I wish to become an artist

We have a lot of talented artists who frequent these forums. This is the place for them to show off their stuff.
Agent 626
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Postby Agent 626 » Fri Feb 27, 2009 5:42 am

Yeah. Don't be shy with the eraser. I prefer a kneaded eraser, because you can shape it if you need to do some very accurate erasing. It comes in a little cellopack and looks a bit like a piece of grey bazooka bubble gum. You mash it all up and viola, you can make edges, points, or whatever other shape you need to erase. You can also use it to get some very cool effects.

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Ezram
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Postby Ezram » Thu Apr 09, 2009 12:46 am

Staedtler supposedly makes some fine erasers.

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Postby GhostSong » Thu Apr 09, 2009 1:44 am

Ezram wrote:Staedtler supposedly makes some fine erasers.


Staedtler makes AWESOME erasers. Their by far my favorite. At my school their getting rid of their stock and put them all on 50% off so I'm starring at twenty of them. I stocked up for those rainy days :)

Kneaded Erasers are good if you're drawing lightly with the H level hardness. The darker pencils don't erase as well and to get rid of ghosting bring in the Staedtler.
I run a group out of Ferndale (Michigan), were always looking for new blood.

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Ezram
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Postby Ezram » Thu Apr 09, 2009 1:26 pm

But that goes back to my point: do you erase a mistake, or start over entirely? So far, the consensus leans towards the latter.

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Postby GhostSong » Thu Apr 09, 2009 6:12 pm

Ezram wrote:But that goes back to my point: do you erase a mistake, or start over entirely? So far, the consensus leans towards the latter.


I've heard that some start over from the beginning when they screw up but for me that's not always the case. Unless I screw up a drawing over and over again until it's just hopeless. Otherwise you erase, tweak, and perfect.
I run a group out of Ferndale (Michigan), were always looking for new blood.

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Postby Ezram » Mon Apr 13, 2009 7:03 pm

Anyone here use Sakura's Micron Pens, or can recommend a good drawing pen?

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Postby Shinobi » Mon Apr 13, 2009 8:50 pm

I like to ink with Rotring pens and I've also found that good old fashioned quill pens are quite fun to use too.

Regarding erasers, it depends how much I've drawn, if I like the layout I'll erase and fiddle - if it's just never going to work, I'll start over... then go back and play with the first one later. :)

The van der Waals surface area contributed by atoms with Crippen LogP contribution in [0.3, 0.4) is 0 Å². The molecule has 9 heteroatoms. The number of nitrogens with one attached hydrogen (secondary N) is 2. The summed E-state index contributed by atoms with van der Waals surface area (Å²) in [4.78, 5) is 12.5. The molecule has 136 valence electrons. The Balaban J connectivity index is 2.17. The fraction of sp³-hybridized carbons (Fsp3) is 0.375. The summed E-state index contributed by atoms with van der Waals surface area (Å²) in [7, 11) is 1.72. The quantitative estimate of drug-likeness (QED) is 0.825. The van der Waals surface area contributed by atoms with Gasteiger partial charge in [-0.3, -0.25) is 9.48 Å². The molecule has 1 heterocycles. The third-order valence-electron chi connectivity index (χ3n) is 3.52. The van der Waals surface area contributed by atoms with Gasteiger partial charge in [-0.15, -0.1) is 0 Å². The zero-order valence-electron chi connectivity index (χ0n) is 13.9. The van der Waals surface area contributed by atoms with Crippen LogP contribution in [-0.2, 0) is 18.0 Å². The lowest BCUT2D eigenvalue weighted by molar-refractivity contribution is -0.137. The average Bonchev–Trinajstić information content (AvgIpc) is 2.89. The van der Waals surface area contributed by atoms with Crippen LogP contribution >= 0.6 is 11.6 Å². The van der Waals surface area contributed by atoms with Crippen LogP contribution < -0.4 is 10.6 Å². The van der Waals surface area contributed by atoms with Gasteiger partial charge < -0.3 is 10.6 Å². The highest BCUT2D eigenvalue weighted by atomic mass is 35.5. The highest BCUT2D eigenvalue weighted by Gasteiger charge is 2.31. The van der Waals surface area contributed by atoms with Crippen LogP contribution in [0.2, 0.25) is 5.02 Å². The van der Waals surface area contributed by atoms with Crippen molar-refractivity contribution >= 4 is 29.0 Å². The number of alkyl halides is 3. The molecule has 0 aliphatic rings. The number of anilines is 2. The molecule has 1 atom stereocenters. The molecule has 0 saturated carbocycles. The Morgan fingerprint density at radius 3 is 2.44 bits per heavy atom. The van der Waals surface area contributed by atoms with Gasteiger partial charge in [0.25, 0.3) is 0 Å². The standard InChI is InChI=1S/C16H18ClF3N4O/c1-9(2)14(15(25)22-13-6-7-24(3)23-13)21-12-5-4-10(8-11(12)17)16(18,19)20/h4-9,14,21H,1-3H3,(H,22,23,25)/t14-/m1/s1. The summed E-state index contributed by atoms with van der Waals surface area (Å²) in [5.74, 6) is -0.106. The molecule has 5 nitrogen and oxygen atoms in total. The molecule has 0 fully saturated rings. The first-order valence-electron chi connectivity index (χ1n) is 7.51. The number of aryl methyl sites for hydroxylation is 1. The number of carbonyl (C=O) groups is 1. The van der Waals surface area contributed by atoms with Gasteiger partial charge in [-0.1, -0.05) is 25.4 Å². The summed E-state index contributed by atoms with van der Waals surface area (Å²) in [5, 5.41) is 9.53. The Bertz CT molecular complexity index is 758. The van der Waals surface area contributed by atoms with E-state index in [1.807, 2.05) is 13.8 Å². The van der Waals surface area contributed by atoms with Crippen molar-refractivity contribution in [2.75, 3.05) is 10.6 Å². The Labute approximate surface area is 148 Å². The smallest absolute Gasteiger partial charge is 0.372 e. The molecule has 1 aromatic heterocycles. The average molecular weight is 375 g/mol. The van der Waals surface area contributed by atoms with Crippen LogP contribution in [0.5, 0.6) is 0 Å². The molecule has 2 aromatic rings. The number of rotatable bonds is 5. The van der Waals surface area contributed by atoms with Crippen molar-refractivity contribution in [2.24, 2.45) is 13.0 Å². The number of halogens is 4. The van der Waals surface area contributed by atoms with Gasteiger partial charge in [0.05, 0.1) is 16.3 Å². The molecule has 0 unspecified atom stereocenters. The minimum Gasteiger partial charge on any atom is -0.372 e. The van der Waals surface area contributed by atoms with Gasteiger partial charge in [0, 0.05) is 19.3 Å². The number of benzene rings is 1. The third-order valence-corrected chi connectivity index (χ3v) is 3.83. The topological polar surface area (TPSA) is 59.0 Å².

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Postby Ezram » Thu Apr 16, 2009 6:36 pm

I'm quite fond of what Flair pens can accomplish, but I will probably stick with coloring pencils for the time being.

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DrZero
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Postby DrZero » Thu Apr 23, 2009 7:42 am

hey Ezram, when are you going to post some pictures mate? you would get some feedback and constructive crits which would help you out.

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Postby input.jack » Fri Apr 24, 2009 7:51 pm

Just to chime in with my two cents....

Ive been drawing since 7th grade. I turn 45 in a few months. :shock:

In my experience as a largely self-taught artist, it doesnt matter what you draw with, or on, as long as you keep at it. I taught myself mostly on typing paper, using a standard number 2 pencil. Later I started inking my pencils with a Rapidograph tech pen. Now I draw directly onto a Cintiq tablet, but the skill base is the same.

As far as mistakes go, if you want to get better, you have to see the mistake, admit you made it (not always easy), and then correct it.

Ive had times when Ive drawn a fantastic character figure...then realized that I drew the head too large. In those times, Ive had to make a decision; which is better, the head or the rest of the body? If I was trying for a particular face (and I often do), I would have to erase the entire body and re-draw it to scale with the face.

Now that I use a Cintiq and draw directly in Photoshop, its made things a lot easier for me, and I have grown weak and soft.

I mean...its been very convenient to change my mistakes.

The most crucial element of being an artist, to my way of thinking, is not the hand. Its the eye. You have to be able to look at complex structures, and mentally break them down into simpler, basic shapes. Once you can do that, its a matter of manipulating the basic, simple shapes to where you want them on the page, then adding the more specific details until you get what youre after.